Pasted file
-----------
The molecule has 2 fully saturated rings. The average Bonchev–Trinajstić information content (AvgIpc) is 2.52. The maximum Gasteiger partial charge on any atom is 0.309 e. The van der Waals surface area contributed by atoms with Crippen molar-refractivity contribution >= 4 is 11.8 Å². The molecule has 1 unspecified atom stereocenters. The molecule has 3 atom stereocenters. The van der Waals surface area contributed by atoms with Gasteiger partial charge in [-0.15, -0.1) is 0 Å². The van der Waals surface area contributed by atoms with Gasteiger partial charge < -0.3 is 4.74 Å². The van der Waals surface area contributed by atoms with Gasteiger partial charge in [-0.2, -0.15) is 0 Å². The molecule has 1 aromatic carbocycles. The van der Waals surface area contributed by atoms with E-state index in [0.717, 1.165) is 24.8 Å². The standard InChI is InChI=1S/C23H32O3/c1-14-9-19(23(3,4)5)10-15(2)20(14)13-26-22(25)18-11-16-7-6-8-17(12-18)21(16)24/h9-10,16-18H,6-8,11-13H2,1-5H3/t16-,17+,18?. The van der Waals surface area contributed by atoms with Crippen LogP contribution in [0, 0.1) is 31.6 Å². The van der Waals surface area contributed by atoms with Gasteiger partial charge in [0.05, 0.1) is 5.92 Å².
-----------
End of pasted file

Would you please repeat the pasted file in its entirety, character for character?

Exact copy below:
The molecule has 2 fully saturated rings. The average Bonchev–Trinajstić information content (AvgIpc) is 2.52. The maximum Gasteiger partial charge on any atom is 0.309 e. The van der Waals surface area contributed by atoms with Crippen molar-refractivity contribution >= 4 is 11.8 Å². The molecule has 1 unspecified atom stereocenters. The molecule has 3 atom stereocenters. The van der Waals surface area contributed by atoms with Gasteiger partial charge in [-0.15, -0.1) is 0 Å². The van der Waals surface area contributed by atoms with Gasteiger partial charge < -0.3 is 4.74 Å². The van der Waals surface area contributed by atoms with Gasteiger partial charge in [-0.2, -0.15) is 0 Å². The molecule has 1 aromatic carbocycles. The van der Waals surface area contributed by atoms with E-state index in [0.717, 1.165) is 24.8 Å². The standard InChI is InChI=1S/C23H32O3/c1-14-9-19(23(3,4)5)10-15(2)20(14)13-26-22(25)18-11-16-7-6-8-17(12-18)21(16)24/h9-10,16-18H,6-8,11-13H2,1-5H3/t16-,17+,18?. The van der Waals surface area contributed by atoms with Crippen LogP contribution in [0, 0.1) is 31.6 Å². The van der Waals surface area contributed by atoms with Gasteiger partial charge in [0.05, 0.1) is 5.92 Å².